What is Carbon Balanced offsetting?
Carbon offsetting is a process whereby an individual or company takes action to prevent the release of emissions elsewhere, or secures the absorption of atmospheric carbon dioxide as part of a wider approach to measure, reduce and then offset emissions through impactful conservation projects.
Carbon Balanced offsetting focuses on taking a balanced approach to your emissions by following a three-step process to measure and reduce, before offsetting residual emissions.
All carbon balanced projects are carefully designed according to robust standards that ensure offsets are delivered at a portfolio of sites where they are measurable, verifiable and properly monitored and can achieve high-quality REDD+ outcomes.
Why offset residual emissions?
Human emissions of greenhouse gases, including carbon dioxide from households, cars, flights and habitat destruction are leading to global temperature rise and anthropogenic climate change. This has a severe impact on human systems; including increased flooding, landslides, threats to food and water security, and health.
Ecosystems are adversely affected through changes in species range and abundance, with climate change negatively impacting the threats that already occur and species’ adaptability to said threats.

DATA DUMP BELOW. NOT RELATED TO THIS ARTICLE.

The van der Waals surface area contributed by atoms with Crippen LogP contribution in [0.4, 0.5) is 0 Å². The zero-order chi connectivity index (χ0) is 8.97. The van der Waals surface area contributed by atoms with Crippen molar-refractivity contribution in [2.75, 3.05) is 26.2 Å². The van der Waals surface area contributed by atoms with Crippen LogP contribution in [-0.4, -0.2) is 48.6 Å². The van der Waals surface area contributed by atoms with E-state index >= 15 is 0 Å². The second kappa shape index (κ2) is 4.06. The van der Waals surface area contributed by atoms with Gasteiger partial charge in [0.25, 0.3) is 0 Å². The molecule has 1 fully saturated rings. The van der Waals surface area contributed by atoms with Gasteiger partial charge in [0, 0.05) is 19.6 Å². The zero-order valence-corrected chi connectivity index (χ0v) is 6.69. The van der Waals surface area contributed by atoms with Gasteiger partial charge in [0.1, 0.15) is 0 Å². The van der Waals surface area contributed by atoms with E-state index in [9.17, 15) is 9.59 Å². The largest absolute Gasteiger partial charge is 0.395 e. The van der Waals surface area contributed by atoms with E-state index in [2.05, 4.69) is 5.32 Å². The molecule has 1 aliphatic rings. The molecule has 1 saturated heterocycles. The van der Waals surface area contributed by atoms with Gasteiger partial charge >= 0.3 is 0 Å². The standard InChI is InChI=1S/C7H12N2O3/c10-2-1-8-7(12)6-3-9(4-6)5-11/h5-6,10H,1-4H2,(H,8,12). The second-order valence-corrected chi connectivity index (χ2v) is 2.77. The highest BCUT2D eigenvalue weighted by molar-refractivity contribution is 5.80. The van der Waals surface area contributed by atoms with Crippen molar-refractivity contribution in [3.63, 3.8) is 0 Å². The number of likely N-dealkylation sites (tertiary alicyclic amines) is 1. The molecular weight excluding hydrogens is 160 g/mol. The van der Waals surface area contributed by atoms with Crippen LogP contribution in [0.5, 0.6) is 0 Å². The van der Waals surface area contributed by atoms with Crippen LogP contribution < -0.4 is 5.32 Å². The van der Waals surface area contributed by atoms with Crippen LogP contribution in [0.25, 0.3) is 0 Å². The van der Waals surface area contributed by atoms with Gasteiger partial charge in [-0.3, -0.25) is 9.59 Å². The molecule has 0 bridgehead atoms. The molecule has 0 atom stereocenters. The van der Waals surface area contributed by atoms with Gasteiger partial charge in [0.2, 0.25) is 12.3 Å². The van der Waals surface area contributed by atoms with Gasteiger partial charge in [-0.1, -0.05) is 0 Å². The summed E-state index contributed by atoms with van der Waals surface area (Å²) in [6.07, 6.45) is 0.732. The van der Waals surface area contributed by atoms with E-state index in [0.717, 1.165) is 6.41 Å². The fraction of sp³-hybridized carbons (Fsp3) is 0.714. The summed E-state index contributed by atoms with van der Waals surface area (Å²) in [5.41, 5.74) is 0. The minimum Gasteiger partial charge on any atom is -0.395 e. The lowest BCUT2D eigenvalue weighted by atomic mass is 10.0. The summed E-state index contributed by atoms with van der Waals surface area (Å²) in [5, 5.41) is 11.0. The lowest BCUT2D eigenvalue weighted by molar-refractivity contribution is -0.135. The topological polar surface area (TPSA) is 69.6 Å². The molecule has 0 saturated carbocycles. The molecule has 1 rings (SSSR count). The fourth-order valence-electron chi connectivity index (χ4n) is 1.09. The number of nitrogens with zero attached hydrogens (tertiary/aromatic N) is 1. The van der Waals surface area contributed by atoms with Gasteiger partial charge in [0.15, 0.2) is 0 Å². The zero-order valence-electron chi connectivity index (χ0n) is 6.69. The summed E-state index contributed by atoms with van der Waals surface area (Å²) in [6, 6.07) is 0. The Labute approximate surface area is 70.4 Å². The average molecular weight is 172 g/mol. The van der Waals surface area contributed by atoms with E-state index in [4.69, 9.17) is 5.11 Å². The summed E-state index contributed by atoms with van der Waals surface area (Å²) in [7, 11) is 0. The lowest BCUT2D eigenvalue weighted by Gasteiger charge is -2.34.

Each and every one of us must take responsibility for our own impact on the climate. By reducing carbon dioxide released into the atmosphere, Carbon Balancing is addressing the effect of increased GHG emissions on the climate whilst contributing to wildlife conservation.
How does Carbon Balanced contribute to conservation?
Terrestrial habitats, such as forests, grasslands and wet peatlands, contain large volumes of carbon in their biomass and soils. However, these habitats are being destroyed or degraded at an unprecedented rate, releasing stored carbon into the atmosphere and contributing to between 10 and 20 per cent of global GHG emissions.
The Carbon Balanced programme offsets emissions by protecting threatened habitats that would otherwise have been lost, avoiding the release of stored carbon. This also enables the regeneration of degraded habitats, which gradually re-absorb atmospheric CO2. In a warmer climate, it is predicted that tropical ecosystems will be able to store less carbon than they do now, so urgent action is required.